It’s a little ambitious to try and pick the best Kronos Quartet record. In her program notes for the Kronos’s Perspectives series at Carnegie Hall last year, Anastasia Tsioulcas writes that “over the past 35 years, there have been no fewer than 650 compositions and arrangements for Kronos—a figure that averages to more than 18 new works per year.” That being said, for all of the works that Kronos has turned out, in their 40 studio albums, two compilations, five soundtracks and 26 works done on other artists’ records, their newest release—Uniko—may rank as my personal favorite.
You’ll probably hate me now for spinning an album with a work by two Finns that’s evocative of the Artic Circle, especially after the snow we got earlier this month. That’s fine. Come back in August and the chill will be welcome. In the meantime, though, there are so many different aspects of this album to love that you can ignore its chillier aspects. For starters: They’re working with an accordion and sampler duo, Kimmo Pohjonen and Samuli Kosminen, who also composed the piece. Amazing how two instruments can completely change the sound of a traditional string quartet (though, really, has Kronos ever been traditional?). Moreover, Pohjonen and Kosminen may give us a Bergmanesque landscape, but it tangles with some hot-hot-hot emotions. The overall effect is galvanizing.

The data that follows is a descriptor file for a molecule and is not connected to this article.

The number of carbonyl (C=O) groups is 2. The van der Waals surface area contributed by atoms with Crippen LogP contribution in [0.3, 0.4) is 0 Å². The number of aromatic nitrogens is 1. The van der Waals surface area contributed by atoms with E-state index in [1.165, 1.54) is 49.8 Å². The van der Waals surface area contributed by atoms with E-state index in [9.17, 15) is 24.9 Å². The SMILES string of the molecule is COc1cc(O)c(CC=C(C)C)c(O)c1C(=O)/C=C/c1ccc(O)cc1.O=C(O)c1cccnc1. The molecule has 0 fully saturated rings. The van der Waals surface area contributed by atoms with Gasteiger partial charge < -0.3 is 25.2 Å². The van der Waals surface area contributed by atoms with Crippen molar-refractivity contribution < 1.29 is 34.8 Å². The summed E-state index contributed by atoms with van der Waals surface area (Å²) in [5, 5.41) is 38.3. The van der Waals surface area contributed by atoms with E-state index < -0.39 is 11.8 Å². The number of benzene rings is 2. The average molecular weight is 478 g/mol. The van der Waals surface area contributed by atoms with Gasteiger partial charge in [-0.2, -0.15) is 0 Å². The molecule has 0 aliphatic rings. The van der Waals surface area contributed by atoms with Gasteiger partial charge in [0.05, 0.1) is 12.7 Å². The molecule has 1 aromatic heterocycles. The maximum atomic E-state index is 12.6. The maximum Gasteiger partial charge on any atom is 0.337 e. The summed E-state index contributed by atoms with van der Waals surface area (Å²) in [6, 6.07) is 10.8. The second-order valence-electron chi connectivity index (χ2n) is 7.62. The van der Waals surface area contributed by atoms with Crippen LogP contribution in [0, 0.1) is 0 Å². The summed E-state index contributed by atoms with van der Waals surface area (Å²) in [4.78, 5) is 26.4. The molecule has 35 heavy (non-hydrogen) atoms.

Uniko: I. Utu
With such a massive composition—which is also Q2’s Album of the Week—we’re giving today’s episode of The New Canon over to Kronos entirely. Today, the quartet’s cellist, Jeffrey Zeigler, joins us online for a live chat—add in your own questions below or on Twitter with the hashtag #q2new.
And with the Kronos coming back to New York later this month to celebrate Steve Reich’s 75th birthday and premiere his new quartet, WTC 9/11, at Carnegie Hall, we also show off some of their other collaborations over the last few years. Listen up for Afghani and Azerbaijani influences on Layla from Rainbow (recorded with the Alim Qasimov Ensemble), and don’t miss their potent pairing with pipa virtuoso Wu Man on Emily and Alice from their 2008 recording, Terry Riley: The Cusp of Magic.